The hold issued Friday by Network Solutions is “uncommon” and “usually enacted during legal disputes, non-payment, or when your domain is subject to deletion,” said the Internet Corporation for Assigned Names and Numbers, according to Salon.
Earlier this month, the Lawyers Committee for Civil Rights Under Law urged web.com, which owns Network Solutions, to take down Stormfront, saying it violated the company’s policy against racist and discriminatory content.
On Saturday, the Lawyers Committee said on Twitter that it was “pleased to see web.com appears to be enforcing its Acceptable Use Policy.”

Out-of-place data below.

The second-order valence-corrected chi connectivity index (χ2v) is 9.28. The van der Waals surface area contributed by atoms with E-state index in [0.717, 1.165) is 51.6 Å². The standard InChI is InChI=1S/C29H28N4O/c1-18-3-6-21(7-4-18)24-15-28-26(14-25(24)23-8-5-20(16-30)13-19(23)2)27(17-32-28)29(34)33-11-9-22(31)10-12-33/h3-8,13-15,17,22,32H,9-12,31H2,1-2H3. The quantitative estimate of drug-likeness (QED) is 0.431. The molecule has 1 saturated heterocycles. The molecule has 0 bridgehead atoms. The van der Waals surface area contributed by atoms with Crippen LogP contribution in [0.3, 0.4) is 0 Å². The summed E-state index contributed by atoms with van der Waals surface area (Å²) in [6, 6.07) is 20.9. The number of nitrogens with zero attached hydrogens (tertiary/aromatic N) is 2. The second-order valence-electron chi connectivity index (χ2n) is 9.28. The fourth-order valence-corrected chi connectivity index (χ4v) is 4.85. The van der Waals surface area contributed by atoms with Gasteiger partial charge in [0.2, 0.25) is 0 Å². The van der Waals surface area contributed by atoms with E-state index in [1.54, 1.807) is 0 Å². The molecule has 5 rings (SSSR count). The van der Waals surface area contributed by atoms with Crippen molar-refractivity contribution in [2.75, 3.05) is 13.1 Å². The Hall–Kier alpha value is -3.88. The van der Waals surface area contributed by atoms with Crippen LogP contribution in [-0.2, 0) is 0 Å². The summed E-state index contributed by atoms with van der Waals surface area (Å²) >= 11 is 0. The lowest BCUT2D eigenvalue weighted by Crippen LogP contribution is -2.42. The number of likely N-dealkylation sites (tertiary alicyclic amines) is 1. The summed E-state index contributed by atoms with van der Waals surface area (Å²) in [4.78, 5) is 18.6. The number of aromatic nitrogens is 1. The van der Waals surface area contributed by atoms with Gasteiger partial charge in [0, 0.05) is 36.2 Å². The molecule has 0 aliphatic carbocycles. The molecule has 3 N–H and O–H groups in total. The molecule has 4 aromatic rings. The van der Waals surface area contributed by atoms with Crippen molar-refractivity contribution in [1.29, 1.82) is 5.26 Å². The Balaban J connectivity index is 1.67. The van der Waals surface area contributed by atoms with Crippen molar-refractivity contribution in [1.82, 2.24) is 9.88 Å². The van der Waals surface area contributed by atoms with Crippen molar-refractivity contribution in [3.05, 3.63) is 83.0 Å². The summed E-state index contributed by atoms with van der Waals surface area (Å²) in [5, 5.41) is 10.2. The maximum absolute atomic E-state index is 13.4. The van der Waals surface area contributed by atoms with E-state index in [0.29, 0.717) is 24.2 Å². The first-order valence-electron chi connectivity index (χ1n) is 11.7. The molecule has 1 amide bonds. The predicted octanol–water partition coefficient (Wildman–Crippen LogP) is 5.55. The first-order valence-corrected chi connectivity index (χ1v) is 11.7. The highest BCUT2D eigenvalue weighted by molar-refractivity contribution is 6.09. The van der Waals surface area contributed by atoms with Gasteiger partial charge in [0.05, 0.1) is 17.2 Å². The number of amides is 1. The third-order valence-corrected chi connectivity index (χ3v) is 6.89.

Earlier this month, Google and GoDaddy booted the Daily Stormer, another neo-Nazi and white supremacist site.
The actions come amid public outrage at a white supremacist rally held in Charlottesville on Aug. 12. Protesters shouted antisemitic and racist slogans and a woman protesting the rally, Heather Heyer, was killed when a car rammed into a crowd of counterprotesters.
Stormfront, founded in 1995 by a former Ku Klux Klan member, was the first major hate site on the internet, according to the Southern Povery Law Center. The site hosted online messaging boards that served as a virtual community for antisemites and racists and claimed more than 300,000 members as of May 2015, according to the SPLC.